Bartra urged: "We have courage, indignation, anger, but even though in Ayotzinapa today the words sound bad, we cannot lose hope, joy. Hope and joy, you are going to be teaching children, and they have to be educated in hope, in joy, in laughter, in singing, not in hatred, or fury, or outrage. It isn’t about trying to hide things, about denying the world, about not speaking of the injustice and pain, but there is a responsibility to do so with hope and joy."
Filmmaker Gabriel Retes Balzaretti asked: "How do you explain to the children of this country that they can disappear from one moment to the next, just because they are students? How can they, just like that, disappear 43 students studying to be teachers? How can we participate in building a just, equitable country, with true peace, that is to be extended to all the people regardless of their origin?"
How to put an end to the corruption, social inequality, with the custom of bullying, "if not through education that supports us in forming our conscience, which includes not just reading and writing, but personal relationships as well."
Cartoonist Rafael Barajas, The Snoop [El Fisgón], considered that the attacks suffered by the Ayotzinapa Normal School "have become emblematic of how the Mexicans have been. Everything indicates that we are going backward. We are headed for the worst of our past; we are increasingly going backward. In 2015 we returned to the times of the oil expropriation."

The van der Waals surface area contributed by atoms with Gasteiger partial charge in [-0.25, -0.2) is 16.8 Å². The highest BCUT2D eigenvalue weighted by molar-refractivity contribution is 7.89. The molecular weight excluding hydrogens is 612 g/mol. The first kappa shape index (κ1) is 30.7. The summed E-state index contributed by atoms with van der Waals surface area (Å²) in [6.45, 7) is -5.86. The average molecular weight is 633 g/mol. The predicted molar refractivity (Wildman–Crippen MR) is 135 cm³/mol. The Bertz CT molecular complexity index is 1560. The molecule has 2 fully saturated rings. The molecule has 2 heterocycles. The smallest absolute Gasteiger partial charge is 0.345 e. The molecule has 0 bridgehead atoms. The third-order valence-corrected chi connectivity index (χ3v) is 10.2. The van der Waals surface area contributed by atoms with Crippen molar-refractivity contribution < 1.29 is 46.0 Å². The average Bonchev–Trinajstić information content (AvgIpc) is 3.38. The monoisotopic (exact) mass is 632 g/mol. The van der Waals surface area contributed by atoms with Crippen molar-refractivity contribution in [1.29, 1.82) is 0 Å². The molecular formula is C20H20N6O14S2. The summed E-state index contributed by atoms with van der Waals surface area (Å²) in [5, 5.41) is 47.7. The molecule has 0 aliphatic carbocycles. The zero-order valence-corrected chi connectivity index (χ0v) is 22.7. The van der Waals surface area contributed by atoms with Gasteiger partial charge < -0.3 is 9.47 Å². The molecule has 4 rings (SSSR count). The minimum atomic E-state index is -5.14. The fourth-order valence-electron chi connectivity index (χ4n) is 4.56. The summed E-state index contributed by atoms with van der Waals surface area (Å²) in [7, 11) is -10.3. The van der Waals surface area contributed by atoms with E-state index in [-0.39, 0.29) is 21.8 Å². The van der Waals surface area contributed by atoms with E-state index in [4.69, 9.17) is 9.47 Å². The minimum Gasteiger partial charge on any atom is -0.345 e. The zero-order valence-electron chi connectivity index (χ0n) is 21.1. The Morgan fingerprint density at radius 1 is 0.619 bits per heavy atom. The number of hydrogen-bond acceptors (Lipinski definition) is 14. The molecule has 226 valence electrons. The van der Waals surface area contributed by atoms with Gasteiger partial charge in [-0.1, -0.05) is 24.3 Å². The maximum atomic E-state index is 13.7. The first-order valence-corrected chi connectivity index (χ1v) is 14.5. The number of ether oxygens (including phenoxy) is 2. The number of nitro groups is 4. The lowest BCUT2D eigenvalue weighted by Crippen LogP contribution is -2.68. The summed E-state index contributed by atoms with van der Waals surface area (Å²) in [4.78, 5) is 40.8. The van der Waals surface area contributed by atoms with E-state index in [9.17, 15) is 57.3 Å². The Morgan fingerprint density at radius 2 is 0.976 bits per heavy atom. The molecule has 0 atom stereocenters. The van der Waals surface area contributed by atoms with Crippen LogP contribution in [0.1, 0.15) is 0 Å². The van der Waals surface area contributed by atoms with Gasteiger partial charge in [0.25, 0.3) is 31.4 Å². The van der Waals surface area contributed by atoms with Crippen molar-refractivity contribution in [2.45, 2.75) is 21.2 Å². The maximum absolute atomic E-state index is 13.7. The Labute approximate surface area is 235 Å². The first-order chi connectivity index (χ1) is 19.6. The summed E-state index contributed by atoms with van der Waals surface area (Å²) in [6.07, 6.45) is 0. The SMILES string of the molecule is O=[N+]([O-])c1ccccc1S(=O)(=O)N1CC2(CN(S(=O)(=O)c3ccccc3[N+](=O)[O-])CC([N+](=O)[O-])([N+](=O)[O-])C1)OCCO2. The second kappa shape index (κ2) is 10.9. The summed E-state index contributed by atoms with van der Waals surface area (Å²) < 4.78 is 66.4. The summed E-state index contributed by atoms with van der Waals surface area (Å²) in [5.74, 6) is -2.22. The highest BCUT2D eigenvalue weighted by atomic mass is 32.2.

Writer and feminist Marta Lamas proposed educating and keep on studying, plus promoting citizen action, because "these are ways to search for truth and justice, such that a barbarism like that of the Ayotzinapa students might never happen again. Every society has a duty to remember, and you, by naming your graduating class, are bravely and painfully carrying out this painful memory of both murder and forced disappearance. As they say around the world: neither forgiveness nor forgetting."
Finally, the writer Paco Ignacio Taibo sent a recorded message to his normal school protegees: "I have always thought that a country without teachers is a crappy country. We need our teachers, and you are the vestiges of the socialist education project of (Lázaro) Cárdenas, who was instrumental in education in Mexico."
Ayotzinapa, he concluded: "has been, throughout the years, the traveling back and forth between teacher and community. I feel very honoured to say these words to you; I wish you the best of luck in a degraded, corrupted and destroyed country. The struggling [activist] teacher is also teaching, but you need take to the children of the [indigenous] communities a way of learning, of understanding life, of training, of promoting mass education, which is so sorely lacking."
Translated by Jane Brundage